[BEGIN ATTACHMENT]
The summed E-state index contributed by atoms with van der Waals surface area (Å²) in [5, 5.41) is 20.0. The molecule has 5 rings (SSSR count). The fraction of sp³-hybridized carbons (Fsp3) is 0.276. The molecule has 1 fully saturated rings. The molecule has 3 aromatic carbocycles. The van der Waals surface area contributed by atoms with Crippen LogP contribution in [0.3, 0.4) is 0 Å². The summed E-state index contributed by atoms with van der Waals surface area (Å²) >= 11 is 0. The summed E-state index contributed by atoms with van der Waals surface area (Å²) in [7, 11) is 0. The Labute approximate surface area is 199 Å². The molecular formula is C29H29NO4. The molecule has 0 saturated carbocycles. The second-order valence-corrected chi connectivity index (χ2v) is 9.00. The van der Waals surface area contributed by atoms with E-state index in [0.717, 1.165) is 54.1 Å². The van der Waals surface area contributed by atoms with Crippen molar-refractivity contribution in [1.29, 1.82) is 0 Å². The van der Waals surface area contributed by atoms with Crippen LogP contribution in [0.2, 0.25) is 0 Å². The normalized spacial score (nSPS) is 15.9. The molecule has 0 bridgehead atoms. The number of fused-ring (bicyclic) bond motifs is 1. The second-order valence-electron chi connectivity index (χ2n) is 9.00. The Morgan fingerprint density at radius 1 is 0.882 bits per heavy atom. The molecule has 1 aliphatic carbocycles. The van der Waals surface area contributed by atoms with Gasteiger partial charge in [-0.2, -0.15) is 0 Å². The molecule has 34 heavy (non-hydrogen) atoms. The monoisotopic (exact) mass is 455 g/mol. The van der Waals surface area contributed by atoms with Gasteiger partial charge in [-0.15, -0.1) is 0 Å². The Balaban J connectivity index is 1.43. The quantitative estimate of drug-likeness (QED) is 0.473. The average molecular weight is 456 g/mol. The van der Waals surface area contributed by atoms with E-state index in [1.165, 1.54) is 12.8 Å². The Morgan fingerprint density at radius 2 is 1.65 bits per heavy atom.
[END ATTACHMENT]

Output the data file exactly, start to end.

The summed E-state index contributed by atoms with van der Waals surface area (Å²) in [5, 5.41) is 20.0. The molecule has 5 rings (SSSR count). The fraction of sp³-hybridized carbons (Fsp3) is 0.276. The molecule has 1 fully saturated rings. The molecule has 3 aromatic carbocycles. The van der Waals surface area contributed by atoms with Crippen LogP contribution in [0.3, 0.4) is 0 Å². The summed E-state index contributed by atoms with van der Waals surface area (Å²) >= 11 is 0. The summed E-state index contributed by atoms with van der Waals surface area (Å²) in [7, 11) is 0. The Labute approximate surface area is 199 Å². The molecular formula is C29H29NO4. The molecule has 0 saturated carbocycles. The second-order valence-corrected chi connectivity index (χ2v) is 9.00. The van der Waals surface area contributed by atoms with E-state index in [0.717, 1.165) is 54.1 Å². The van der Waals surface area contributed by atoms with Crippen molar-refractivity contribution in [1.29, 1.82) is 0 Å². The van der Waals surface area contributed by atoms with Crippen LogP contribution in [0.2, 0.25) is 0 Å². The normalized spacial score (nSPS) is 15.9. The molecule has 0 bridgehead atoms. The number of fused-ring (bicyclic) bond motifs is 1. The second-order valence-electron chi connectivity index (χ2n) is 9.00. The Morgan fingerprint density at radius 1 is 0.882 bits per heavy atom. The molecule has 1 aliphatic carbocycles. The van der Waals surface area contributed by atoms with Gasteiger partial charge in [-0.2, -0.15) is 0 Å². The molecule has 34 heavy (non-hydrogen) atoms. The monoisotopic (exact) mass is 455 g/mol. The van der Waals surface area contributed by atoms with Gasteiger partial charge in [-0.15, -0.1) is 0 Å². The Balaban J connectivity index is 1.43. The quantitative estimate of drug-likeness (QED) is 0.473. The average molecular weight is 456 g/mol. The van der Waals surface area contributed by atoms with E-state index in [1.165, 1.54) is 12.8 Å². The Morgan fingerprint density at radius 2 is 1.65 bits per heavy atom.